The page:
Mail Art Chro No Logy
If I Had a Mind... Ich Stelle mir vor..., publication

Author(s)/Editor(s): Groh, Klaus

Publisher: Verlag DuMont Aktuell Schauberg, Köln, Germany

Date: 1971

Number of participants: 65

Document(s): Monography

Source(s) of the listed documents: Artpool, E-Artexte

Available for research at Artpool: Monography

Image Bank Post Card Show, exhibition

Organizer(s): Image Bank (Michael Morris – Vincent Trasov) – Alvin Balkind

Location: Fine Arts Gallery, University of British Columbia, Canada – The National Gallery, Ottawa, Canada; Western Front, Vancouver, Canada

Date: 1971–1977

Number of participants:

Document(s): Manuscript, Article (& works), Catalog, Catalog ad, List of Participants, Correspondence, Photo

Source(s) of the listed documents: Belkin,, Held [Crane], Invaluable, LeftMatrix, Morris

Available for research at Artpool: Catalog ad, Manuscript

Bibliography: Morris, Michael: A Brief History of Image Bank, manuscript
Banana, Anna: Mail Art: Canada & Western U.S.A, Mail Art Then and Now, The Flue, Vol. 4, No. 3–4 (special issue), 1984 Winter, pp. 25–28.

In Another Moment, exhibition

Organizer(s): Dimitrijević, Braco – Nena Dimitrijevic

Location: Gallery SKC, Belgrade, Yugoslavia

Date: 15–20, 22–27, 29 September–3 October, 1971

Number of participants: 19

Document(s): Article, Catalog, Exhibition description

Source(s) of the listed documents: Artpool, MOMA,

Available for research at Artpool: Catalog

Bibliography: Vesić, Jelena: At Another Moment – The First International exhibition of Conceptual Art in SKC – Belgrade, in

"In Another Moment, an exhibition at Gallery SKC in Belgrade in September 1971, replicated At the Moment, an exhibition in Zagreb a few months earlier. This catalogue, for the later exhibition, documents the first."

Mail Art – Communication à distance – Concept, exhibition

Organizer(s): Poinsot, Jean-Marc

Location: 7th Paris Biennial, Paris, France

Date: 1971

Number of participants:

Document(s): Catalog

Source(s) of the listed documents: Artpool, Biennale de Paris, Held [Crane]

Available for research at Artpool: Article, Catalog

Bibliography: Friedman, Ken: The Early Days of Mail Art, in: Welch, Chuck (ed.): Eternal Network. A Mail Art Anthology, University of Calgary Press, Calgary, 1995, pp. 3-16.,

"At the start of the 1970s, a number of exhibitions blossomed simultaneously that were to transform correspondence art and mail art from private activity to public access. The first projects were the major mail art shows organized by Marcia Tucker at the Whitney Museum, to which Ray Johnson’s personal friends and New York Correspondence School colleagues were invited, and the 1971 Biennal of Paris, curated by French art historian and critic Jean-Marc Poinsot, involving the several dozen figures who were at that time seen as the leading artists in the field." Friedman: op. cit.

NET, project

Organizer(s): Kozłowski, Jarosław – Andrzej Kostołowski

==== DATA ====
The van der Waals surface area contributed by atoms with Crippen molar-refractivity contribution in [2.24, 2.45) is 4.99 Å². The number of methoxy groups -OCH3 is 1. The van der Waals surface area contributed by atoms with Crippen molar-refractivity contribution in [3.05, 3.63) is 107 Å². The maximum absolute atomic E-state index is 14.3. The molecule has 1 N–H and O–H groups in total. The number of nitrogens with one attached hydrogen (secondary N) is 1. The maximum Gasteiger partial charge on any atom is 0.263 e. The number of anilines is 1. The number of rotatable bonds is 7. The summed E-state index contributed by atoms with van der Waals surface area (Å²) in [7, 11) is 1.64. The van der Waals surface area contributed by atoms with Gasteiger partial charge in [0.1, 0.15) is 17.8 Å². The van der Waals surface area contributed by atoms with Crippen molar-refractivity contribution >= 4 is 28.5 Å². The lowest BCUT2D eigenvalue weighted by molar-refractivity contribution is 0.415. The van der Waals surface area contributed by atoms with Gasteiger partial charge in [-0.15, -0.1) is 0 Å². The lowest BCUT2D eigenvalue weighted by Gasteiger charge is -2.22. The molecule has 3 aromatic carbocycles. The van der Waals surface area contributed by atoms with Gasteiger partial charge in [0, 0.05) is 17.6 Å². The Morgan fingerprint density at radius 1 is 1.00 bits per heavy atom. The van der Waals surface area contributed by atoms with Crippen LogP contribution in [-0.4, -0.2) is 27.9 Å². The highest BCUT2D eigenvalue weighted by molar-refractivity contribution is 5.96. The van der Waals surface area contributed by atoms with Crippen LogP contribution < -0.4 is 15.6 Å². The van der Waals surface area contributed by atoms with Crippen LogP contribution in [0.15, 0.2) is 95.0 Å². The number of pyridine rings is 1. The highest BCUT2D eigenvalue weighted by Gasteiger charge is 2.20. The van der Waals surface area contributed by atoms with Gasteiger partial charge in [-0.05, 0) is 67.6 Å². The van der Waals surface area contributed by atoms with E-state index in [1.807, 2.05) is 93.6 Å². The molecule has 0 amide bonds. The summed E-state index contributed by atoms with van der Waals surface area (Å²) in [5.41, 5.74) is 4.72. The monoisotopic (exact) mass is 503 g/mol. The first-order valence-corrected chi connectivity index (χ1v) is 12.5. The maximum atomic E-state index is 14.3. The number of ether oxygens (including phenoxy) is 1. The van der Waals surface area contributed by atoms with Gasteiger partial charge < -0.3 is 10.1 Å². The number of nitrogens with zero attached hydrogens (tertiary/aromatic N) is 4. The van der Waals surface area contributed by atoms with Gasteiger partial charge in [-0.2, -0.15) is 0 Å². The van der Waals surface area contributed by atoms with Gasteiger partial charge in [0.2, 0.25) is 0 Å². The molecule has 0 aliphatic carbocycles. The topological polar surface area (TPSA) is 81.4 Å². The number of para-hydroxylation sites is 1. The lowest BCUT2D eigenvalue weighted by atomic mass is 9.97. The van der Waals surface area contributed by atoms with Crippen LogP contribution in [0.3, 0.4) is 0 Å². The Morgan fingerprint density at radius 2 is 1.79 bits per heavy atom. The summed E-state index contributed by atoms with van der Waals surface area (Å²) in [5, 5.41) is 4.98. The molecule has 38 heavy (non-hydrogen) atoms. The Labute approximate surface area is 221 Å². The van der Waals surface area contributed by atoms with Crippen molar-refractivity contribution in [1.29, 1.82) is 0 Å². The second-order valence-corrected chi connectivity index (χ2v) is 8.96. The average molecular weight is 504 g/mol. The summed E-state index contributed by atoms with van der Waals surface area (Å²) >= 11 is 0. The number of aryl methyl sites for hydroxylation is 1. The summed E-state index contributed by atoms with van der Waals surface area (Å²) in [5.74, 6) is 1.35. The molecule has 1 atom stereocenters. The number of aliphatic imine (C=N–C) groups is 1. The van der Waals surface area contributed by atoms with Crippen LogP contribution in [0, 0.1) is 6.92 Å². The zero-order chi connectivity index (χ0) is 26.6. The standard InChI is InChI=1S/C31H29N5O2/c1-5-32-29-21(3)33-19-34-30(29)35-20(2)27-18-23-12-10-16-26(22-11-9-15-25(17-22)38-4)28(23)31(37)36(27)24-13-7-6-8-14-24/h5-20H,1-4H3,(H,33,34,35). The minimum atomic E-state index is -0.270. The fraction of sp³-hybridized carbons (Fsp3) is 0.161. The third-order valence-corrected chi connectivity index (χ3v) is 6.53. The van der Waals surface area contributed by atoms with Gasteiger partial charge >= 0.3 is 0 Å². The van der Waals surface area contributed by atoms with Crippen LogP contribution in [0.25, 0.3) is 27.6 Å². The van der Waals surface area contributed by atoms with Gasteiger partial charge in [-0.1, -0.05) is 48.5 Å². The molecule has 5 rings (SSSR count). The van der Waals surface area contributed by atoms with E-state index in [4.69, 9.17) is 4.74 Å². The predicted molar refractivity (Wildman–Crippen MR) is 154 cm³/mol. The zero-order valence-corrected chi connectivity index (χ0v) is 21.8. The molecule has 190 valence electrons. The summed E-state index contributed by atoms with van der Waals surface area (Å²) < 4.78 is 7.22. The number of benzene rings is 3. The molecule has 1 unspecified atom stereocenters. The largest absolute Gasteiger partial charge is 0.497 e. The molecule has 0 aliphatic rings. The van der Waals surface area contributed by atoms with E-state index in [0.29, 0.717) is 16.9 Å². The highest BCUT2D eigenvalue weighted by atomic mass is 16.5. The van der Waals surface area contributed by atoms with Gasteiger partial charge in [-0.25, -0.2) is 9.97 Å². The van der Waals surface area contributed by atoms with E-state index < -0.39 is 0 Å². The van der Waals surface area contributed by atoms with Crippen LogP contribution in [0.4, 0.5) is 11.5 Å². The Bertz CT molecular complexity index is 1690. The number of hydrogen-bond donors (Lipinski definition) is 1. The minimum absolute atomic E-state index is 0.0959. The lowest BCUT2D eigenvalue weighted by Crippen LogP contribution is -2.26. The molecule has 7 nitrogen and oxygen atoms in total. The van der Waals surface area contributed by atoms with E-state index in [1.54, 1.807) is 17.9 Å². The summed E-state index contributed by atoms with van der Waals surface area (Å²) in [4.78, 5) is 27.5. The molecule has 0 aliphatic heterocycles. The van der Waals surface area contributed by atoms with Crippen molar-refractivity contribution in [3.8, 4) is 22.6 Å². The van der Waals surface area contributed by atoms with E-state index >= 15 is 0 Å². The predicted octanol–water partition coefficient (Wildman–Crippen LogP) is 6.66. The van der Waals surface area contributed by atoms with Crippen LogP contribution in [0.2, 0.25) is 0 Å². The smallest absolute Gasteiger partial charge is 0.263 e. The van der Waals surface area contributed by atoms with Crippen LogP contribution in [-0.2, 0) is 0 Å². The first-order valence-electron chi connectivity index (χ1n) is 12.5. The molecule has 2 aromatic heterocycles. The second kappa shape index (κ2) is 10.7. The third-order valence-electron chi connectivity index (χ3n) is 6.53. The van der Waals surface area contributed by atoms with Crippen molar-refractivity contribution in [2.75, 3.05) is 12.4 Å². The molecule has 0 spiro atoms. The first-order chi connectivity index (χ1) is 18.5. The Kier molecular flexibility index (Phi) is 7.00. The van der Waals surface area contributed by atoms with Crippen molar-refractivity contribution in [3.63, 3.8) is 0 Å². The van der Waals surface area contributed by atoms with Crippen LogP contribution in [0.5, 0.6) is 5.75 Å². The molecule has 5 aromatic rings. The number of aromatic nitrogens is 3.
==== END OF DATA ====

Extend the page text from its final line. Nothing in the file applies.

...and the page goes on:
Location: Gallery Akumulatory 2, Poznań, Poland

Date: 1971–

Number of participants:

Document(s): Interview (video), Manifesto

Source(s) of the listed documents: Artpool, Post-MOMA

Available for research at Artpool: Manifesto (reprint by Perneczky, Géza)

Bibliography: Moskalewicz, Magdalena: Shared Language: Interview with Jarosław Kozłowski, in:
Rypson, Piotr: Mail Art in Poland, in: Osteuropa Mail Art Im Internationalen Netzwerk, Staatliches Museum Schwerin, 1996, p. 87. [Rypson publishes an other version of the NET manifesto.]

"When in 1971 Jarosław Kozłowski sent a manifesto of NET to over 350 addresses of artists and critics around the world, his intention was to create an open network for the communication of art ideas. Authored by him with Andrzej Kostołowski, the manifesto called for the exchange of “concepts, propositions, projects and other forms of articulation” without any central governance or coordination—a strictly anti-institutional, and a highly radical idea at the time, in the thoroughly controlled society of the People’s Republic of Poland. In fact, after initially producing a few addenda to the first mailing list and sending it to an even wider circle, Kozłowski stopped being able to control the network altogether.” Moskalewicz: op. cit.

New York Correspondence School Weekly Breeder, periodical (dadazine)

Author(s)/Editor(s): Friedman, Ken

Publisher: Ken Friedman, New York, USA

Date: 1971

Number of participants:

Document(s): Issues

Source(s) of the listed documents: Artpool, Cabinet du livre d'artiste

Available for research at Artpool:

Bibliography: Held, John, Jr.: Before Punk and Zines: Bay Area Dada, in:, 2010

“Spoofing both Ray Johnsons’ New York Correspondance (sic) School and the public school distributed Weekly Reader, Fluxus artist Ken Friedman began publishing a two-sheet newsletter in 1971, resulting in an address list fueling much of the avant-garde international activity in the early seventies.
Mancusi, writing with hindsight on the history of The NYCS Weekly Breeder in 1981, stated that, “In 1972 Ken Friedman asked Stu Horn to edit the Breeder. The Breeder at this point was making use more and more of collage. Later that year, before Stu left for Europe, he asked me to edit The Weekly Breeder, which I did (along with Bill Gaglione) until Fall 1974, when The Very Last Weekly Breeder was published. It was during this period that The Weekly Breeder served as a model for the numerous other ‘dadazines’ that soon blossomed around the country. In looking over these pages one should keep in mind that they predate today’s ‘punk’ graphics by almost 10 years.” Held, John, Jr.: Before Punk and Zines: Bay Area Dada, in:, 2010

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